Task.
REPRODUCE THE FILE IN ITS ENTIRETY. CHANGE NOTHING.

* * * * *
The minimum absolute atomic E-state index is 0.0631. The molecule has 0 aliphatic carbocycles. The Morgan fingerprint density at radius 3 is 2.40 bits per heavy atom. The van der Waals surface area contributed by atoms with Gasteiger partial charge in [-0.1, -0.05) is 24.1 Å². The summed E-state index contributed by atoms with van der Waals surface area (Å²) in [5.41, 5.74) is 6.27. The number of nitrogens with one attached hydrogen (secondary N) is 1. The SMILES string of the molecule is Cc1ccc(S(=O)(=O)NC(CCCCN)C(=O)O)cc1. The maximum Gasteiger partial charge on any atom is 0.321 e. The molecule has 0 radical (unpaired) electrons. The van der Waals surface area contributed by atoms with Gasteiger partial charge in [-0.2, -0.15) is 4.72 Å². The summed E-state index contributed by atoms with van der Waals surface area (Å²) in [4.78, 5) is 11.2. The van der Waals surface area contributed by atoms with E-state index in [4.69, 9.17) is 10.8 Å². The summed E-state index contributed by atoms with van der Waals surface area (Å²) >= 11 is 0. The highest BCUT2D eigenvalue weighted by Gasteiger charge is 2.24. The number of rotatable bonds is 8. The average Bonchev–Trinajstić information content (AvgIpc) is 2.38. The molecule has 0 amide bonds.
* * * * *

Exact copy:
The minimum absolute atomic E-state index is 0.0631. The molecule has 0 aliphatic carbocycles. The Morgan fingerprint density at radius 3 is 2.40 bits per heavy atom. The van der Waals surface area contributed by atoms with Gasteiger partial charge in [-0.1, -0.05) is 24.1 Å². The summed E-state index contributed by atoms with van der Waals surface area (Å²) in [5.41, 5.74) is 6.27. The number of nitrogens with one attached hydrogen (secondary N) is 1. The SMILES string of the molecule is Cc1ccc(S(=O)(=O)NC(CCCCN)C(=O)O)cc1. The maximum Gasteiger partial charge on any atom is 0.321 e. The molecule has 0 radical (unpaired) electrons. The van der Waals surface area contributed by atoms with Gasteiger partial charge in [-0.2, -0.15) is 4.72 Å². The summed E-state index contributed by atoms with van der Waals surface area (Å²) in [4.78, 5) is 11.2. The van der Waals surface area contributed by atoms with E-state index in [4.69, 9.17) is 10.8 Å². The summed E-state index contributed by atoms with van der Waals surface area (Å²) >= 11 is 0. The highest BCUT2D eigenvalue weighted by Gasteiger charge is 2.24. The number of rotatable bonds is 8. The average Bonchev–Trinajstić information content (AvgIpc) is 2.38. The molecule has 0 amide bonds.